Martin Durbin Martin Durbin
Senior Vice President, Policy, U.S. Chamber of Commerce
President, Global Energy Institute, U.S. Chamber of Commerce


April 05, 2023


It takes too long to build things in America. Projects to address critical needs for transportation, energy, water, broadband, and other priorities find themselves mired in regulatory and legal delays caused by an antiquated permitting process, threatening our economy and diminishing our global competitiveness.

The good news is that Congress has made unprecedented investments in recent years to incentivize new and resilient infrastructure, with new opportunities available through more than $1 trillion in grants and loans.

Those opportunities, however, cannot be fully realized without an effective modernization of our arcane and outdated federal permitting process. How outdated? The National Environmental Policy Act (NEPA), which governs the environmental review process, was signed into law January 1, 1970 and has seen only minor updates since. A lot has changed in 53 years.

Unfortunately, since 1970 our federal permitting process has only gotten worse, adding complexity and bureaucratic red tape and empowering project opponents of all kinds to delay action through the courts. According to government data, it now takes an average of 4.5 years for a project to obtain a federal permit. For roads or bridges, the story is even worse—those projects take an average of 7.4 years. Public transit? 5.3 years. Even projects to connect renewable energy to the grid by building electricity transmission infrastructure are subject to delays, with some projects taking a decade or more.

We can and must conduct environmental reviews and provide for meaningful community input, but it shouldn’t take longer to get a decision about a permit than it does to actually construct a project, and that’s routinely the case in America. To meet our growing challenges—like updating crumbling roads and bridges, addressing water quality, expanding broadband access, combatting climate change, and strengthening our energy security—the permitting process simply must be improved.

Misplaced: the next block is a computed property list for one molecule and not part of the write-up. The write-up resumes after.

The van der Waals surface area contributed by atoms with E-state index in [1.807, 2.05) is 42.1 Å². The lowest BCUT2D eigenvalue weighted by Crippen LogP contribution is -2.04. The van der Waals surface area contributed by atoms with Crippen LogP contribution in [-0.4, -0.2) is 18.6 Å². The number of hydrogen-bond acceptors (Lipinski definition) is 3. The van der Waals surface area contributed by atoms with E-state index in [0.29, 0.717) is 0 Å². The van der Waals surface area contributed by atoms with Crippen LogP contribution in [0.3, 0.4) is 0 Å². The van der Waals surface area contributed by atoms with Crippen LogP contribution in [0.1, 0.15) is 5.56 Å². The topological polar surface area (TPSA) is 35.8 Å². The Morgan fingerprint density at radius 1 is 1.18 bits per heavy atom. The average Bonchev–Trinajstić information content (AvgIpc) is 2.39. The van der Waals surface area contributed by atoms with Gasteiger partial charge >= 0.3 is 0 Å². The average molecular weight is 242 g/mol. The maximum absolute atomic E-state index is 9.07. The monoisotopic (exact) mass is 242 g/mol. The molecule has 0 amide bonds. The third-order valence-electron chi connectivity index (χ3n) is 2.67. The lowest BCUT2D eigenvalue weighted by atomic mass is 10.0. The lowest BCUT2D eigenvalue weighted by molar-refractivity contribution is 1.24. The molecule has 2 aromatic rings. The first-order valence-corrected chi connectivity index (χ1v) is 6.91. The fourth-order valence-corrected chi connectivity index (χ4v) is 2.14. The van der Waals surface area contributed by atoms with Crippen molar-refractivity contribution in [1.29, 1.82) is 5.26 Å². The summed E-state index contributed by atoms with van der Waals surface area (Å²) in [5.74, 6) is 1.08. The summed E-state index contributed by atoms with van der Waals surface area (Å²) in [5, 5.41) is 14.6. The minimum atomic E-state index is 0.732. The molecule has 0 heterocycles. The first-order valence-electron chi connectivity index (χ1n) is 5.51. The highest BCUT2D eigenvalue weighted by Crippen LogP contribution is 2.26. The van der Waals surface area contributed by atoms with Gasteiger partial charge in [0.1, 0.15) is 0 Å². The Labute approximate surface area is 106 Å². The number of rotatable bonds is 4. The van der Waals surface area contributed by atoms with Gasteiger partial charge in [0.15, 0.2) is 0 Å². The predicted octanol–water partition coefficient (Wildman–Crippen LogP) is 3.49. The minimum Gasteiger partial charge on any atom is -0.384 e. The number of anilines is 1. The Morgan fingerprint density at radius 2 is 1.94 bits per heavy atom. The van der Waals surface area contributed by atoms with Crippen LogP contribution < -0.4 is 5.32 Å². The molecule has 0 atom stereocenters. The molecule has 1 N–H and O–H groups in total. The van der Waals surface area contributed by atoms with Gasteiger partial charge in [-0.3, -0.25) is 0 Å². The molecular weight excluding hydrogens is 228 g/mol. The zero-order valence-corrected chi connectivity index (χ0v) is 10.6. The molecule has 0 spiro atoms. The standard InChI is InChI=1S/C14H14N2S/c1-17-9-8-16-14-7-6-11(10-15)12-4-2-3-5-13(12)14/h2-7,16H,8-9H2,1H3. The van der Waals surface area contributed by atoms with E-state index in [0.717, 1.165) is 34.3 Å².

That’s why nearly 350 organizations from across the economy and around the country are urging Congress to Permit America to Build. Our goal is simple: to spur action on permitting reform in Congress by the end of the summer. The organizations joining this effort won’t agree on every detail, but we all agree on four critical principles:   

  1. Predictability: Project developers and financers must have an appropriate level of certainty regarding the scope and timeline for project reviews, including any related judicial review.  
  2. Efficiency: Interagency coordination must be improved to optimize public and private resources while driving better environmental and community outcomes.  
  3. Transparency: Project sponsors and the public must have visibility into the project permitting milestones and schedule through an easily accessible public means. 
  4. Stakeholder Input: All relevant stakeholders must be adequately informed and have the opportunity to provide input within a reasonable and consistent timeframe.

With needs and opportunities this great, we can’t afford to let the perfect be the enemy of the good. Providing greater certainty in the permitting process could unleash private sector investment to build the infrastructure, and the economy, of the future. 

It's time to Permit America to Build.  

About the authors

Martin Durbin

Martin Durbin

Martin (Marty) Durbin is president of the U.S. Chamber of Commerce’s Global Energy Institute (GEI). Durbin leads GEI’s efforts to build support for meaningful energy action through policy development, education, and advocacy, making it a go-to voice for commonsense energy solutions.

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